This Is What Neutrinos Look Like When Scientists Catch Them

Does this image look familiar? You may know it as an album cover for the
famous post-punk band ‘The Strokes’, but I’ve got a surprise for you. It’s really a picture of charged subatomic
particles inside a giant bubble chamber. Yeah, you heard me right. This artistic, iconic image is a visualization
generated by one of the many interesting ways we’ve tried to ‘see’ the subatomic particles
in our world…which is harder than it sounds. And that’s because subatomic particles can
be…tricky. Take neutrinos, for example. They’re a fundamental particle of the universe,
and they are quite literally everywhere around us, all the time–you have neutrinos passing
through you right now! But the catch is they have no charge and a
miniscule mass–some even say no mass at all. This means they interact so little with the
matter around them, we don’t notice them zinging through the earth and our bodies at
nearly the speed of light all day long. And that’s also what makes them so hard
to find, measure and understand! How do you look at a thing that doesn’t
interact with anything? ‘Very creatively’ is the answer. Which brings us back to this album cover. Like I mentioned, this dreamy image was generated
by the equally dreamy-sounding bubble chamber. The Gargamelle, for example, was a bubble
chamber used at CERN in the 70’s, consisting of a muon-neutrino beam and nearly 12 cubic
meters of heavy-liquid freon. Using Gargamelle, researchers could observe
the charged particles set in motion by the neutrinos…kind of like seeing the ‘shadow’
of the neutrino. This is the reason the neutrino is sometimes
referred to as the ghost particle–you can’t see the neutrino itself, but you can see them
knocking stuff around if you arrange things properly. Not only did this instrument help us ‘see’
neutrinos, but also provided crucial early evidence that quarks exist, . And even though
it was short-lived due to some cracks in its structure, this particular bubble chamber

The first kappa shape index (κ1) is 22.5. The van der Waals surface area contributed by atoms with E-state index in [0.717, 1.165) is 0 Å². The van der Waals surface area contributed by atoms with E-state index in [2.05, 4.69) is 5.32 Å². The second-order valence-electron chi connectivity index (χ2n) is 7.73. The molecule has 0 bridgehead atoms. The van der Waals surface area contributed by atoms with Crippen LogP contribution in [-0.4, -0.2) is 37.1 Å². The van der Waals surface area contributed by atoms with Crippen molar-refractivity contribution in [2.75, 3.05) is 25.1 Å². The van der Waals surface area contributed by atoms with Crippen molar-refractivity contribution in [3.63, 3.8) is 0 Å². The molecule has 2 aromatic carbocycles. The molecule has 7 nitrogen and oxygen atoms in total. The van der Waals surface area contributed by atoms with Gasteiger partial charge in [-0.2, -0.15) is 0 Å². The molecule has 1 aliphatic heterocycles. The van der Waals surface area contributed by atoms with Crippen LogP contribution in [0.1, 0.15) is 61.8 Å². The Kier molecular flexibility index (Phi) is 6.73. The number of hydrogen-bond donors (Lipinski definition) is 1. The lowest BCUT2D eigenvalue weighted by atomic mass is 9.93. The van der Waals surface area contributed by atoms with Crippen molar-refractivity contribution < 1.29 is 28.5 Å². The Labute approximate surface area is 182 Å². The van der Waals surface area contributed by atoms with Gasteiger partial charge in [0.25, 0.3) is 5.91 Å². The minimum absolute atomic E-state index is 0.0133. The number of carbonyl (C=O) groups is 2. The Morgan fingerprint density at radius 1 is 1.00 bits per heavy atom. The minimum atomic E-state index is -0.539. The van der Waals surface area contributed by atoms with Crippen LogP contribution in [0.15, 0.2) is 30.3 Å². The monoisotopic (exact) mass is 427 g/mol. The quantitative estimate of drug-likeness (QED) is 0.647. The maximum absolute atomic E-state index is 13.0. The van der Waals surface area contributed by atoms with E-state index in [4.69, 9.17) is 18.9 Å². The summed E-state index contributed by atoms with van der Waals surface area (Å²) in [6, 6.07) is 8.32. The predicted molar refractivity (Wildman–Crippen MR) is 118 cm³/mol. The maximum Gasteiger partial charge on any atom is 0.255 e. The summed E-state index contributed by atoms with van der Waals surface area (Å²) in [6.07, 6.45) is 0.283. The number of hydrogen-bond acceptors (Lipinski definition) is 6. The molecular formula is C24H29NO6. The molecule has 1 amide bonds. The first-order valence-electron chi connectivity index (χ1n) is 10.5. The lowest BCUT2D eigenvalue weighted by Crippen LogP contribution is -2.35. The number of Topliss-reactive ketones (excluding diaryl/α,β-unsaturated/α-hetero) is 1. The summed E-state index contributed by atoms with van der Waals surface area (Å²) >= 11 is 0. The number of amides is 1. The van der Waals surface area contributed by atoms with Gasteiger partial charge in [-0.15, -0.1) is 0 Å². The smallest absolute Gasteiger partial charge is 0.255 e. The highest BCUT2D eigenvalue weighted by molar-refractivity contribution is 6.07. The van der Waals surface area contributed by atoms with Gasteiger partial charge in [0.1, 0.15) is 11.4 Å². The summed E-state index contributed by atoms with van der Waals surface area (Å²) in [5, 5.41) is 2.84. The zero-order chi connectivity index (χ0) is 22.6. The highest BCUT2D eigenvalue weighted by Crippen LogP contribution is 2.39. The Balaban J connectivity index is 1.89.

played a pretty important role on the road to our current understanding of particle physics. That image is an actual picture of the real
interaction. It’s not a visualization generated abstractly
from some other data, it’s the real picture of the real thing in real time. Since then we’ve moved on to some more sophisticated
methods of neutrino detection, which you can learn more about here. But what about some more of the ones that
just look cool? Like liquid argon time projections, for example! Remember how Gargamelle used heavy-liquid
freon? Well, after that we moved on to argon, which
can be kept in its liquid phase more easily than the rest of the noble gases. In a liquid argon time projection chamber
(TPCs), one charged particle produces 55,000 electrons with every centimeter it travels. The way the electric and magnetic fields in
a TPC are set up allows the electrons to travel uniformly through the argon, and there are
tons of them. Both of these things mean that TPCs give really
clean, crisp high-resolution details of neutrino interactions and they’re able to capture
lots of them simultaneously. And last but not least, my favorite: Cherenkov
radiation. Which just looks like something out of a movie,
honestly. Nothing travels faster than the speed of light,
right? Well, that’s only true in a vacuum. Here on earth, light actually travels a bit
slower than its peak speed through transparent media like water, for example. When other subatomic particles, like electrons
given off as radiation from a nuclear reactor, travel through water faster than light does…it
produces this radically cool blue glow. Some of the neutrino observatories we use
today incorporate what we call water Cherenkov detectors. Like the Sudbury Neutrino Observatory, a neutrino
detection facility that happens to also be the deepest clean room in the world at 2 kilometers
below the earth’s surface! In this detector, a neutrino passing through
a special water tank sets a muon or an electron in motion, producing Cherenkov radiation. Scientists can see and reconstruct the moment
that light begins, therefore essentially ‘seeing’ the moment the neutrino hit that muon or electron. Sometimes science imitates art, I guess. Which one is your favorite? Fun fact, that Strokes album is called ‘Is
This It’, which kinda melds perfectly with the whole concept behind the cover. I can picture scientists standing around looking
at each other asking themselves…’is this it? Is this the neutrino?’. To keep up with all the developments on the
quantum level, subscribe to Seeker, and check out this video on quantum computing. Thanks for watching.

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